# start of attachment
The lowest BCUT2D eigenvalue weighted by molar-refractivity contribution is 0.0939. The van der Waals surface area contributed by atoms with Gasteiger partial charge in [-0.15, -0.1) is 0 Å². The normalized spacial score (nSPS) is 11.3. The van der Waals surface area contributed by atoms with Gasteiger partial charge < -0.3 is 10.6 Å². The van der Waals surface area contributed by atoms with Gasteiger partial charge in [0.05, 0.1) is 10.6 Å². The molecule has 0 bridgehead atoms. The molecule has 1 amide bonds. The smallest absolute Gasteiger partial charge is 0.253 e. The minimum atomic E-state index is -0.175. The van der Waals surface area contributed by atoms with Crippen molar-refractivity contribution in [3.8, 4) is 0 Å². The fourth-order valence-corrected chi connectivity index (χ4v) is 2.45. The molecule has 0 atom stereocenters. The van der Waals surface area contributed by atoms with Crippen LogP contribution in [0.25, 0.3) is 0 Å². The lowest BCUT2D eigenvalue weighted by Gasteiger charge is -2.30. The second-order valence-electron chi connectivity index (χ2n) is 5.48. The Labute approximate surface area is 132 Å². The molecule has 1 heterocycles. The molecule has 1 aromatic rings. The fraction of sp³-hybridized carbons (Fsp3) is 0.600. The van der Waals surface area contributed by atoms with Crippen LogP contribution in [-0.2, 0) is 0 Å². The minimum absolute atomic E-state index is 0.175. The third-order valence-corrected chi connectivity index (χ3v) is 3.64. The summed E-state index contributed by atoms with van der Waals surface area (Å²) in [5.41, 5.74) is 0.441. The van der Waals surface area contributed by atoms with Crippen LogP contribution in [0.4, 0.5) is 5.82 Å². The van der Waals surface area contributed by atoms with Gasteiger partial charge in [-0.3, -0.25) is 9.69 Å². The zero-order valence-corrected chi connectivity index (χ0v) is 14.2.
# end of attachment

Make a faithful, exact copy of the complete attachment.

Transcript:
The lowest BCUT2D eigenvalue weighted by molar-refractivity contribution is 0.0939. The van der Waals surface area contributed by atoms with Gasteiger partial charge in [-0.15, -0.1) is 0 Å². The normalized spacial score (nSPS) is 11.3. The van der Waals surface area contributed by atoms with Gasteiger partial charge < -0.3 is 10.6 Å². The van der Waals surface area contributed by atoms with Gasteiger partial charge in [0.05, 0.1) is 10.6 Å². The molecule has 0 bridgehead atoms. The molecule has 1 amide bonds. The smallest absolute Gasteiger partial charge is 0.253 e. The minimum atomic E-state index is -0.175. The van der Waals surface area contributed by atoms with Crippen molar-refractivity contribution in [3.8, 4) is 0 Å². The fourth-order valence-corrected chi connectivity index (χ4v) is 2.45. The molecule has 0 atom stereocenters. The van der Waals surface area contributed by atoms with Crippen LogP contribution in [0.25, 0.3) is 0 Å². The lowest BCUT2D eigenvalue weighted by Gasteiger charge is -2.30. The second-order valence-electron chi connectivity index (χ2n) is 5.48. The Labute approximate surface area is 132 Å². The molecule has 1 heterocycles. The molecule has 1 aromatic rings. The fraction of sp³-hybridized carbons (Fsp3) is 0.600. The van der Waals surface area contributed by atoms with Crippen LogP contribution in [-0.2, 0) is 0 Å². The minimum absolute atomic E-state index is 0.175. The third-order valence-corrected chi connectivity index (χ3v) is 3.64. The summed E-state index contributed by atoms with van der Waals surface area (Å²) in [5.41, 5.74) is 0.441. The van der Waals surface area contributed by atoms with Crippen LogP contribution in [0.4, 0.5) is 5.82 Å². The van der Waals surface area contributed by atoms with Gasteiger partial charge in [-0.3, -0.25) is 9.69 Å². The zero-order valence-corrected chi connectivity index (χ0v) is 14.2.